Thursday, January 28, 2016
New Test May Expand Scope of Liquid Biopsies
The method relies on differences in how DNA is packaged rather than its sequence.
Tuesday, January 19, 2016
New Center Focuses on Regenerative Medicine
A new center has been formed at Washington University School of Medicine in St. Louis to facilitate research that explores the regenerative properties of cells and tissues.
Thursday, December 17, 2015
Uncovering Hard-to-Detect Cancer Mutations
Findings could help identify patients who would benefit from existing drugs.
Wednesday, December 16, 2015
Single Vaccine for Chikungunya, Related Viruses May be Possible
What if a single vaccine could protect people from infection by many different viruses? That concept is a step closer to reality.
Wednesday, November 11, 2015
Potent Way to Boost Immunity and Fight Viruses
Findings aid antiviral drug discovery.
Thursday, October 22, 2015
New Test Detects All Viruses
A new test detects virtually any virus that infects people and animals, according to research at Washington University School of Medicine in St. Louis, where the technology was developed.
Thursday, October 01, 2015
New Clues Found to Vision Loss in Macular Degeneration
Scientists have identified a pathway that leads to the formation of atypical blood vessels that can cause blindness in people with age-related macular degeneration.
Thursday, August 13, 2015
Clearance of Key Alzheimer’s Protein Dramatically Slows with Age
Researchers at Washington University School of Medicine in St. Louis have identified some of the key changes in the aging brain that lead to an increased risk of Alzheimer's.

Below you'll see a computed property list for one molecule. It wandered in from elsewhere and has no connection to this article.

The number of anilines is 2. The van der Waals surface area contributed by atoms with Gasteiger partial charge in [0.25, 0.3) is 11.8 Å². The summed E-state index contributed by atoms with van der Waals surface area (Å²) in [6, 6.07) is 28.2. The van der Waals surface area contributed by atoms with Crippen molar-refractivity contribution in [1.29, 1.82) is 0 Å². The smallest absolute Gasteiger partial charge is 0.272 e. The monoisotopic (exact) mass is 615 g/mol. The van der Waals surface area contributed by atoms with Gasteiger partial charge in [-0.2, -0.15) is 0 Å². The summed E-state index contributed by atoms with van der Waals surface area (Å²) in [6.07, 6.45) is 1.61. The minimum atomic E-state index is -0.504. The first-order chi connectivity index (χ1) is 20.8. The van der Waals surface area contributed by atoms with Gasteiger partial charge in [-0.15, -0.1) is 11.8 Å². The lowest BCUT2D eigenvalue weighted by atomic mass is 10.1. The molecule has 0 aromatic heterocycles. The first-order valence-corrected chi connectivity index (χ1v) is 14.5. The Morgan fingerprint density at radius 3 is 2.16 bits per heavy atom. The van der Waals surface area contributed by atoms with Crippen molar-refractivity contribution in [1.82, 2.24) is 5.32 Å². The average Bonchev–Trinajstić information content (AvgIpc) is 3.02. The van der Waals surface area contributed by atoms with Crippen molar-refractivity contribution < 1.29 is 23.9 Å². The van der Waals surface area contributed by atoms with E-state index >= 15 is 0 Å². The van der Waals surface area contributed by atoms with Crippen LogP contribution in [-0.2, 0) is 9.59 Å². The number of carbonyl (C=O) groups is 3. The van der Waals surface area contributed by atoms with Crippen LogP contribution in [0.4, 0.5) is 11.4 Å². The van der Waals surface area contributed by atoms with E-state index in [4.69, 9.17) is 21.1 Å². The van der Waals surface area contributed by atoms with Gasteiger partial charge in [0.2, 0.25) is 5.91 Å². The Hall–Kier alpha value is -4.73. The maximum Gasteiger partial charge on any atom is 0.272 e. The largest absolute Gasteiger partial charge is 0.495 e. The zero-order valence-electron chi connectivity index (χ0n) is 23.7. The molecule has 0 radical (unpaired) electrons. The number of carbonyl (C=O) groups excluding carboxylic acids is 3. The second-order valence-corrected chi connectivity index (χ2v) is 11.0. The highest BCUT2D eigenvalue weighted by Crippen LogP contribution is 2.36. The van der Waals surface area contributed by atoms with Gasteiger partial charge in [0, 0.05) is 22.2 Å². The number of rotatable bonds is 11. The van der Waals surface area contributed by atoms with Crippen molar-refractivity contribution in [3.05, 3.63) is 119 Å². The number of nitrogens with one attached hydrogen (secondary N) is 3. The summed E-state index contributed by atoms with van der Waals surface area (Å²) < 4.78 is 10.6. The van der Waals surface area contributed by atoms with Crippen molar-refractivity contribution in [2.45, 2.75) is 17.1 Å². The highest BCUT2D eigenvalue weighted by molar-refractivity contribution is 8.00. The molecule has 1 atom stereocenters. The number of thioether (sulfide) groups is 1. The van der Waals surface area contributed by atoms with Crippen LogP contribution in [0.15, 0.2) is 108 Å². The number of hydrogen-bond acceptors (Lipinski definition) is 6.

Tuesday, August 11, 2015
Crime-Scene Compound May be Newest Tool in Fight Against Malaria
The compound that detectives spray at crime scenes to find trace amounts of blood may be used one day to kill the malaria parasite.
Monday, August 10, 2015
Diagnostic Test Developed for Enterovirus D68
researchers at Washington University School of Medicine in St. Louis have developed a diagnostic test to quickly detect enterovirus D68 (EV-D68), a respiratory virus that caused unusually severe illness in children last year.
Wednesday, July 29, 2015
Scientific News
Point of Care Diagnostics - A Cautious Revolution
Advances in molecular biology, coupled with the miniaturization and improved sensitivity of assays and devices in general, have enabled a new wave of point-of-care (POC) or “bedside” diagnostics.
Mass Spec Technology Drives Innovation Across the Biopharma Workflow
With greater resolving power, analytical speed, and accuracy, new mass spectrometry technology and techniques are infiltrating the biopharmaceuticals workflow.
One Step Closer to Precision Medicine for Chronic Lung Disease Sufferers
A study led by University of North Carolina at Chapel Hill, and National Jewish Health, has provided evidence of links between SNPs and known COPD blood protein biomarkers.
ReadCoor Launched to Commercialize 3D Sequencing Tech
ReadCoor will leverage the Wyss Institute’s method for simultaneously sequencing and mapping RNAs within cells and tissues to advance development of diagnostics.
Ancient Eggshell Protein Breaks Through DNA Time Barrier
Fossil proteins from a 3.8million year-old eggshell have been identifed, suggests proteins could give insight into evolutionary tree.
Monkeys Protected by Zika DNA Vaccine
Experimental Zika virus DNA vaccines successfully protected monkeys against Zika infection.
NCI Collaborates with Multiple Myeloma Research Foundation
NCI collaborates with MMRF to incorporate genomic and clinical data into NCI Genomic Data Commons database.
New Imaging Technique in Alzheimer’s Disease
Study confirms new imaging technique corresponds a higher degree of actual brain changes.
Anti-Inflammatory Drugs Could Strengthen Airway Immunity
Mold toxins can weaken the airways' clearing mechanisms and immunity, but PKC inhibitors showed promise as a treatment.
Regulatory RNA Essential to DNA Damage Response
Researchers discover a tumour suppressor is stabilized by an RNA molecule, which helps cells respond to DNA damage.
Scroll Up
Scroll Down
Skyscraper Banner

Skyscraper Banner
Go to LabTube
Go to eposters
 
Access to the latest scientific news
Exclusive articles
Upload and share your posters on ePosters
Latest presentations and webinars
View a library of 1,800+ scientific and medical posters
3,500+ scientific and medical posters
A library of 2,500+ scientific videos on LabTube
5,000+ scientific videos
Close
Premium CrownJOIN TECHNOLOGY NETWORKS PREMIUM FOR FREE!